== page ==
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The Kulturkampf – Political Cartoon of 1875

Introduction

When Bismarck became Chancellor of Germany in the 19th century, one of his most important aims was to unite the country. To maintain that unity, he would not withstand anything that threatened it. The Catholic Centre party was at odds with Bismarck, and the stakes were high (Retallack, 2018). The type of battle Bismarck was used to was a political one. He had to look for means to counter the Catholic Centre party affiliated with the church. To oppose the Catholic Centre party, he had to weaken the church’s influence. Some measures that undermined the church’s influence included mandatory civil marriages and school inspections. This led to high tension between Germany and the Catholic hierarchy, as portrayed in the cartoon of Bismarck and Pope Pius IX while playing a chess game. Therefore, this essay will examine the cartoon and describe the tension between the church hierarchy and Germany.

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The Cartoon and Tension between Germany and the Catholic Church Hierarchy

1875 marked the lowest point in the history of relations between Prussia and the Catholic Church. That same year, the Pope issued an encyclical declaring that the Kulturkampf laws (cultural struggle laws) promulgated by Prussian Minister of Culture Adalbert Falk were unconstitutional and non-binding on Catholic priests (Simon, 2021). A campaign against priests was launched as a result, with the Prussian government threatening to withhold all government subsidies from those who did not sign an official written declaration stating that they would adhere t-o the laws of the land.

In the satirical journal Kladderadatsch’s cartoon Zwischen Berlin und Rom (Between Berlin and Rome), this increased conflict between state and church is depicted as a chess game, illustrating the tensions between the two institutions. Bismarck and Pope Pius IX are the main characters (1792-1878, elected 1846). Pope Pius IX puts it in the caption that the last move was certainly unpleasant for him. He further states that the game was not over yet because he still had a great move. Bismarck tells him that at that point, he (the Pope) had already lost – at least for Germany. He tells him that that will be the Pope’s last move, and then he will have failed. There is also a set of papal chess pieces displayed next to Bismarck’s right hand, “interned.” These “interned” chess pieces represent church property that the Prussian state has seized. Bismarck also has the queen and other chess pieces labeled “press,” bearing the emblem of other legal paragraphs designed to reduce the clerical influence.

Among the Pope’s tools are papal encyclicals, syllabi (such as the Syllabus of Errors, published in 1864), and the threat of ex-communication. One of his pieces is inscribed with the letter “W” in honor of the leader of the Center Party, Mr. Ludwig Windthorst (1812-1891). Both Pope Pius IX and Bismarck wanted to prove their superiority over the other. When one makes a move, the other counters it, as portrayed in chess. This showed how far the tension between Germany and the Catholic Church hierarchy had sprung.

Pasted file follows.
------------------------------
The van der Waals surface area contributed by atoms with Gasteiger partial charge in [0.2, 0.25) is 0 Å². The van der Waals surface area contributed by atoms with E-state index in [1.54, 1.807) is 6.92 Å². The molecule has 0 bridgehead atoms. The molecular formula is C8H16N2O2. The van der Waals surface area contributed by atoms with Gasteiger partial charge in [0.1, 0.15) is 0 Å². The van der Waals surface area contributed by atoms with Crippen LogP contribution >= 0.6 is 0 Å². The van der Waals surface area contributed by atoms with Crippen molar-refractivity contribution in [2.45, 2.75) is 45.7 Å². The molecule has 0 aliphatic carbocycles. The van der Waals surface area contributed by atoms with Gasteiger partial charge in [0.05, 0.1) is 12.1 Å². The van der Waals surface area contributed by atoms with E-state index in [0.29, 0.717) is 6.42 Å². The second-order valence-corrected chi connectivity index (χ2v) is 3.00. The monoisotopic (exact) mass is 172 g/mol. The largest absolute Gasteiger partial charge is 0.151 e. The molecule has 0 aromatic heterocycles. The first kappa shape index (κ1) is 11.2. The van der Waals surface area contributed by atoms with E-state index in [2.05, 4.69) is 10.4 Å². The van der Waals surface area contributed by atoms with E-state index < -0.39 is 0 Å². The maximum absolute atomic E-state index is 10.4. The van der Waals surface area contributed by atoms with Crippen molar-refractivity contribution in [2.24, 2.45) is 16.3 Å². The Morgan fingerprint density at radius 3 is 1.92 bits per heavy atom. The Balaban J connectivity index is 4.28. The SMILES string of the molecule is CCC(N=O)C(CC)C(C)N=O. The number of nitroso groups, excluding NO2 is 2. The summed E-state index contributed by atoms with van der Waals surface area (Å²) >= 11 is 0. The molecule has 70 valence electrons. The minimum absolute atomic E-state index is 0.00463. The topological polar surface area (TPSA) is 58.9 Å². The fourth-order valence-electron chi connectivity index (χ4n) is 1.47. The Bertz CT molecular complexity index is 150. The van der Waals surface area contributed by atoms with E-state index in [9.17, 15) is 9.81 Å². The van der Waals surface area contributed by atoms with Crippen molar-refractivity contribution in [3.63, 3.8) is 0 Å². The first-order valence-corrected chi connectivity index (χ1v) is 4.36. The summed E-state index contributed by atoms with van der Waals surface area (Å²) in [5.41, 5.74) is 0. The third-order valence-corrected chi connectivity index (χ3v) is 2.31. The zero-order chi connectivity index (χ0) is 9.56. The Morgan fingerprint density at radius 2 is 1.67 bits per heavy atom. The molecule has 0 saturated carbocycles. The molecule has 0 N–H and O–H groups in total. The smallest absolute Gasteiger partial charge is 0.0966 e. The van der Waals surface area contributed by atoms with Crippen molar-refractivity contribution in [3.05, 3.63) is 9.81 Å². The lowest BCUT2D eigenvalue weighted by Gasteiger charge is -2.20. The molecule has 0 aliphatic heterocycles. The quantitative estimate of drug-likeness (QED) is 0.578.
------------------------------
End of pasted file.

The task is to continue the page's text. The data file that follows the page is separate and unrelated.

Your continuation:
Conclusion

In conclusion, there is tension arising between the Prussian state and the Catholic church. Prussian Minister of Culture Adalbert Falk set laws better known as Kulturkampf laws (cultural struggle laws) which caused Pope to issue an encyclical declaring these laws unconstitutional and non-binding on Catholic priests (Simon, 2021). To counter this, the Prussian government officials threatened to withdraw government subsidies on all Catholic priests unless they declared in writing that they would adhere to these laws. The cartoon portraying the chess game between Bismarck and Pope Pius IX illustrates this tension between the Prussian government and the Catholic Church hierarchy.

References

Retallack, J. (2018). Forging an empire: Economy, society, culture, and politics, 1866–1890. In Germany’s Second Reich (pp. 3-43). University of Toronto Press.

Simon, W. M. (2021). Germany in the Age of Bismarck. Routledge.

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StudyCorgi. (2022, October 21). The Kulturkampf – Political Cartoon of 1875. Retrieved from https://studycorgi.com/the-kulturkampf-political-cartoon-of-1875/

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StudyCorgi. "The Kulturkampf – Political Cartoon of 1875." October 21, 2022. https://studycorgi.com/the-kulturkampf-political-cartoon-of-1875/.

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StudyCorgi. 2022. "The Kulturkampf – Political Cartoon of 1875." October 21, 2022. https://studycorgi.com/the-kulturkampf-political-cartoon-of-1875/.

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StudyCorgi. (2022) 'The Kulturkampf – Political Cartoon of 1875'. 21 October.

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